After that experience, I tend to ask more than I assume, which should be a general rule of thumb for all teachers. Those with even less information about the students should ask more questions. Some of our most intelligent civil rights organizations recently joined forces to make recommendations to President Barack Obama and Secretary of Education Arne Duncan about the future of education. The one that stuck out the most for me was the idea of cultural competence as professional competence. In many circles, this matters more than our current debates on testing, Common Core, and school funding. For our students, the person who they see as the beacon of hope or the agent of their oppression (and everything in between) is their teacher. Excellent educators embrace this for themselves and for all of their students.

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Keith Heggart's picture
Keith Heggart
High School Teacher from Sydney, Australia

Powerful article, Jose, and as someone who teaches students who come from a radically different background to my own, I feel that you have covered a lot of important ground here. I would add only two things: you wrote about being a teacher rather than a friend, and I agree with that. I was always taught to 'be friendly, but not their friend' - it's not bad advice for a beginning teacher. Good teachers, I have always found, know their students in two different ways: they know them as learners, but they also know them as individuals.

The second point that I would make is that it's important to take into account the content of what we teach, as that is often divisive along race, gender and class lines, too. I know that in Australia, for example, there is a preponderance of white male English authors when compared to other races and genders - although that is slowly changing (I hope). I know that this is a huge topic, however!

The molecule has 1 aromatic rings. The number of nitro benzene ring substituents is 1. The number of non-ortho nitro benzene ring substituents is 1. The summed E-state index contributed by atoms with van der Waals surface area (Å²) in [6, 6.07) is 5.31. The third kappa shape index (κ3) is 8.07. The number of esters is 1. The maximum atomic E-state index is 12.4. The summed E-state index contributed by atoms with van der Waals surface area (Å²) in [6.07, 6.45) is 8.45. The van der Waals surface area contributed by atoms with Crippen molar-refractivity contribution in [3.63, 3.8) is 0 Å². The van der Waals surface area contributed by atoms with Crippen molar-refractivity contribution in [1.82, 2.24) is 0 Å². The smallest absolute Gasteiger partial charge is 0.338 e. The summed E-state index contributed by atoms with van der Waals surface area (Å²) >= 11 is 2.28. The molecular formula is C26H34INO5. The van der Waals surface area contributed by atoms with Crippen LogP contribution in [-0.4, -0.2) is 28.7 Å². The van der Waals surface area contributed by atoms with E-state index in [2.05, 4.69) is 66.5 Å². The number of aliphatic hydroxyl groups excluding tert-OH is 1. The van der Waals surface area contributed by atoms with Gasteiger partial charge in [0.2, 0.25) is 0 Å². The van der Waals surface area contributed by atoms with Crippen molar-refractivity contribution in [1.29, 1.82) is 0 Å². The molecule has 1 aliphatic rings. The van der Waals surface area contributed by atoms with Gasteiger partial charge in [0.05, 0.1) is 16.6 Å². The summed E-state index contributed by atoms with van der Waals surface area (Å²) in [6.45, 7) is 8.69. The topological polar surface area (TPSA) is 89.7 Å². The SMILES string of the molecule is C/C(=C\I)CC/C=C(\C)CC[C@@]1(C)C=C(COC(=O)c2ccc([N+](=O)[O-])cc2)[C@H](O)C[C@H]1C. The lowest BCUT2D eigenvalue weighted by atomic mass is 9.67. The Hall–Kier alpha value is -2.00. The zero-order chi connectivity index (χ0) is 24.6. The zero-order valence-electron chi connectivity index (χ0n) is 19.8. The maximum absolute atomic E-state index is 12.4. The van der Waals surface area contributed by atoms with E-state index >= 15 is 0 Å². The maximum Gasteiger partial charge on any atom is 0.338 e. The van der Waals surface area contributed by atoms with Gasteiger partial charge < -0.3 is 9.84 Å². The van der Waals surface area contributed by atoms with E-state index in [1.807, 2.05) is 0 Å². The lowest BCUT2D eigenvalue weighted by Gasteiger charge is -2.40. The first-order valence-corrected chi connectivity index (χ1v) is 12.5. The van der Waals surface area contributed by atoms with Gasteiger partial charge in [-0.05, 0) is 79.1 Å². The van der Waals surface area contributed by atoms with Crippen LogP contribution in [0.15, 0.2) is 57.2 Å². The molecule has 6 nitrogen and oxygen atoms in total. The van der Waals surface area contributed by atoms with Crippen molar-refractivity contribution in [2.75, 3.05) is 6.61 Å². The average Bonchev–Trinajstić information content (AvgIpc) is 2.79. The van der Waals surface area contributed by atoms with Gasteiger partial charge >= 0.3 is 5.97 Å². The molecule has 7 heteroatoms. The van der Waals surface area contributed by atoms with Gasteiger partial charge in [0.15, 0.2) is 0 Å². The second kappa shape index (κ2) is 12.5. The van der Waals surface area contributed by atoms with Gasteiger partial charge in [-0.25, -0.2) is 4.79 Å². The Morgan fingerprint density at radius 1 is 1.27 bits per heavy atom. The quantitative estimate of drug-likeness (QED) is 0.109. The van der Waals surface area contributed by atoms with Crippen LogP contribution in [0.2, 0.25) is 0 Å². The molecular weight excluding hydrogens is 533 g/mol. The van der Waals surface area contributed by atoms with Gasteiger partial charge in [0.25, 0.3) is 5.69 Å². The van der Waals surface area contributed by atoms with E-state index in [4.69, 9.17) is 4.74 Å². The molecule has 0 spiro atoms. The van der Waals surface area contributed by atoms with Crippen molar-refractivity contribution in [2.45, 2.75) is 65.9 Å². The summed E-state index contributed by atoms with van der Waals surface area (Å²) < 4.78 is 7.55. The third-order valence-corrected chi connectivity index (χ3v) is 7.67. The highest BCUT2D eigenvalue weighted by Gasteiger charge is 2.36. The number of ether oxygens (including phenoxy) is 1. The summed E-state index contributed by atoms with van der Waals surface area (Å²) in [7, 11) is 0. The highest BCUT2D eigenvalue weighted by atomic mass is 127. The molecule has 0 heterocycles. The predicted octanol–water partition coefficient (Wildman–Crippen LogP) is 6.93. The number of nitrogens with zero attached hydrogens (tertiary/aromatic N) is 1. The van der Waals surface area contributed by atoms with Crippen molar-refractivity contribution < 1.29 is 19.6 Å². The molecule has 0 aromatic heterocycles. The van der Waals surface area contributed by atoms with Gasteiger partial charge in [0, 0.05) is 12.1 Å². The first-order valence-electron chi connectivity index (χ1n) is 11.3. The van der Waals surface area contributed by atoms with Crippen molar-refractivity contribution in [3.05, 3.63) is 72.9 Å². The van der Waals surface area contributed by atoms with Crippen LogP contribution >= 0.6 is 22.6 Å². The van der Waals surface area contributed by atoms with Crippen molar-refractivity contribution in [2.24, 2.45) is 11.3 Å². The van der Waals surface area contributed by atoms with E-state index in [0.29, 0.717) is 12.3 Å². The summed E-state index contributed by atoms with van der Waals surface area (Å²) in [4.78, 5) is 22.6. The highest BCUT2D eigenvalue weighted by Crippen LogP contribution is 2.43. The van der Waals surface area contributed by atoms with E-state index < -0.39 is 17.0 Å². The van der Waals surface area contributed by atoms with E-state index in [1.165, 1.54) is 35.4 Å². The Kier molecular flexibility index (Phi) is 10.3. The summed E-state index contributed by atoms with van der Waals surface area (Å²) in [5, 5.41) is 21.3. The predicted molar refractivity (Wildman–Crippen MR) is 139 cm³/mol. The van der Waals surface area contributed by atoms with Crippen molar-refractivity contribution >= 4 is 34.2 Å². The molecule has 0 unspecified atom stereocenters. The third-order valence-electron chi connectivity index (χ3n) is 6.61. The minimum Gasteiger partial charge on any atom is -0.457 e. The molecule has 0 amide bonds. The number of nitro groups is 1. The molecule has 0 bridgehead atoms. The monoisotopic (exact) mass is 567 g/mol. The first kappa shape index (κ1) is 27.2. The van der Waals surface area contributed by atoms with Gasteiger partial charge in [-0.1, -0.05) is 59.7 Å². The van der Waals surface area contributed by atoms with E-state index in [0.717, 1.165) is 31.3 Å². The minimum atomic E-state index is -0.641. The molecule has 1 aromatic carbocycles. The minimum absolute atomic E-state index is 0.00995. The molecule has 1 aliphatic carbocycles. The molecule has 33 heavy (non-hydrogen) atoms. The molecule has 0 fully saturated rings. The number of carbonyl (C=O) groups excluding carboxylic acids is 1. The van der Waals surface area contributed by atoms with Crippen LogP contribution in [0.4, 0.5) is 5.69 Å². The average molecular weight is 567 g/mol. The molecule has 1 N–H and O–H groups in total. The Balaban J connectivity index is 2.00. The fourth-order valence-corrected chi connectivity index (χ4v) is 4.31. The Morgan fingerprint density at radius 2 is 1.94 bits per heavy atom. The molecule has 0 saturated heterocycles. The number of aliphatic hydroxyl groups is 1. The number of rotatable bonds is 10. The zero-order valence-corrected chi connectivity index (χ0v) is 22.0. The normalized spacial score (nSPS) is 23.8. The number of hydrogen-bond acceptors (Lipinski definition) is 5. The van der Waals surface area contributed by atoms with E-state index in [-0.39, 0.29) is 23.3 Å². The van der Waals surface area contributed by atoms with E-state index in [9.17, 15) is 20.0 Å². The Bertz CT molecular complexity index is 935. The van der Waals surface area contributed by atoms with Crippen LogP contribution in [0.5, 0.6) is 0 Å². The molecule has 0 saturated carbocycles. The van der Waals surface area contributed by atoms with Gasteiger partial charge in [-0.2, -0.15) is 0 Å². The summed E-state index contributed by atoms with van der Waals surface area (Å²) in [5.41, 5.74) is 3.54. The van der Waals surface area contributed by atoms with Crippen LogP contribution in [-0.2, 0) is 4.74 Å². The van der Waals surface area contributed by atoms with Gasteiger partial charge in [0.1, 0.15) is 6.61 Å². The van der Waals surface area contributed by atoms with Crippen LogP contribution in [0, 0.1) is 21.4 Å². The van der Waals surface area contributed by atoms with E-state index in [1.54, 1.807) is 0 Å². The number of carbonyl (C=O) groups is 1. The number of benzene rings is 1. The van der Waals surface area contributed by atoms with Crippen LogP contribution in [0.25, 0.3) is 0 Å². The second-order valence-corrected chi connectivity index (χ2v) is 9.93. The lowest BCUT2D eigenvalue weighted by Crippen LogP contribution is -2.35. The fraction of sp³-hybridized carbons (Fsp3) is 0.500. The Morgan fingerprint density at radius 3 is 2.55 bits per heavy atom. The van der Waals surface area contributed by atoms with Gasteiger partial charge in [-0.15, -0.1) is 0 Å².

Don Doehla, MA, NBCT's picture
Don Doehla, MA, NBCT
2015 California Language Teacher of the Year, Co-Director Berkeley WL Project at UC Berkeley Language Center

Great insights here, Jose, as always! I appreciate your posts, and this one is no exception. Thank you for acknowledging the hectic nature of a teacher's day, and for the helpful tips toward mindfulness, intentionality, and relational engagement. My day is so full of tasks that I often feel buried under the piles of things to do. It is easy to forget that relationships are first! I believe that wholeheartedly, but I also admit that I am quick to become distracted by the never-ending urgent requests from admin, from parents, from my own sense of needing to get things done... I lose track of my priorities far more often than I want to admit.

On top of that, and this is at the heart of your message, as we are buried under the tasks, we can forget to set aside assumptions, and cultural biases we thought we had addressed. Like your reference to students sleeping in class, I have assumed the wrong thing only later to find out that a student is living in his car, or who has a parent with cancer, or who was kicked out of the house... There are so many stories underneath the surface level behaviors that we must be very careful not to assume anything! Reflective questions, offers of support and helpful connections to services on and off campus are much better solutions.